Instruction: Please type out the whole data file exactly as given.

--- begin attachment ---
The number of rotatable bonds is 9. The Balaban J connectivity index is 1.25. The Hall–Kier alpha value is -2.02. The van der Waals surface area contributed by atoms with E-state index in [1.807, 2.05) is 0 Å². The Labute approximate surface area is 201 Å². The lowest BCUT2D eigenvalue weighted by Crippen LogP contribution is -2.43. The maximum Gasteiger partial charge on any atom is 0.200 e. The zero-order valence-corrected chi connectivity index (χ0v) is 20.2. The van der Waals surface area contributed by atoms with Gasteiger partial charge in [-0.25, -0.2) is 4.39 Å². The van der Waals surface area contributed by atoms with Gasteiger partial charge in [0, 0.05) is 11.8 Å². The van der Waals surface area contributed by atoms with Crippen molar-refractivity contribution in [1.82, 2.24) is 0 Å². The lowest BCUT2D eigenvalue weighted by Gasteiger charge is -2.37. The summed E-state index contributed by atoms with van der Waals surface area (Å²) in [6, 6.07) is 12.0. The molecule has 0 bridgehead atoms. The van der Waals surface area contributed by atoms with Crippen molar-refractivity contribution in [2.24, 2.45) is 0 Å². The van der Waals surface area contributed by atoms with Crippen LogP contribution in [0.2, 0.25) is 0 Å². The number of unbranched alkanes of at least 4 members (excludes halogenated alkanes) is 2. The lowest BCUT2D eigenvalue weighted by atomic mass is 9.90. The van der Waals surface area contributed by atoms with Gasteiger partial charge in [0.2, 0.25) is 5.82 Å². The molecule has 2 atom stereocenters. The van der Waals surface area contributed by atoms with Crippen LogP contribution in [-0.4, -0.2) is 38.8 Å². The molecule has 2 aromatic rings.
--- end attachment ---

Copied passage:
The number of rotatable bonds is 9. The Balaban J connectivity index is 1.25. The Hall–Kier alpha value is -2.02. The van der Waals surface area contributed by atoms with E-state index in [1.807, 2.05) is 0 Å². The Labute approximate surface area is 201 Å². The lowest BCUT2D eigenvalue weighted by Crippen LogP contribution is -2.43. The maximum Gasteiger partial charge on any atom is 0.200 e. The zero-order valence-corrected chi connectivity index (χ0v) is 20.2. The van der Waals surface area contributed by atoms with Gasteiger partial charge in [-0.25, -0.2) is 4.39 Å². The van der Waals surface area contributed by atoms with Gasteiger partial charge in [0, 0.05) is 11.8 Å². The van der Waals surface area contributed by atoms with Crippen molar-refractivity contribution in [1.82, 2.24) is 0 Å². The lowest BCUT2D eigenvalue weighted by Gasteiger charge is -2.37. The summed E-state index contributed by atoms with van der Waals surface area (Å²) in [6, 6.07) is 12.0. The molecule has 0 bridgehead atoms. The van der Waals surface area contributed by atoms with Crippen molar-refractivity contribution in [2.24, 2.45) is 0 Å². The van der Waals surface area contributed by atoms with Crippen LogP contribution in [0.2, 0.25) is 0 Å². The number of unbranched alkanes of at least 4 members (excludes halogenated alkanes) is 2. The lowest BCUT2D eigenvalue weighted by atomic mass is 9.90. The van der Waals surface area contributed by atoms with Gasteiger partial charge in [0.2, 0.25) is 5.82 Å². The molecule has 2 atom stereocenters. The van der Waals surface area contributed by atoms with Crippen LogP contribution in [-0.4, -0.2) is 38.8 Å². The molecule has 2 aromatic rings.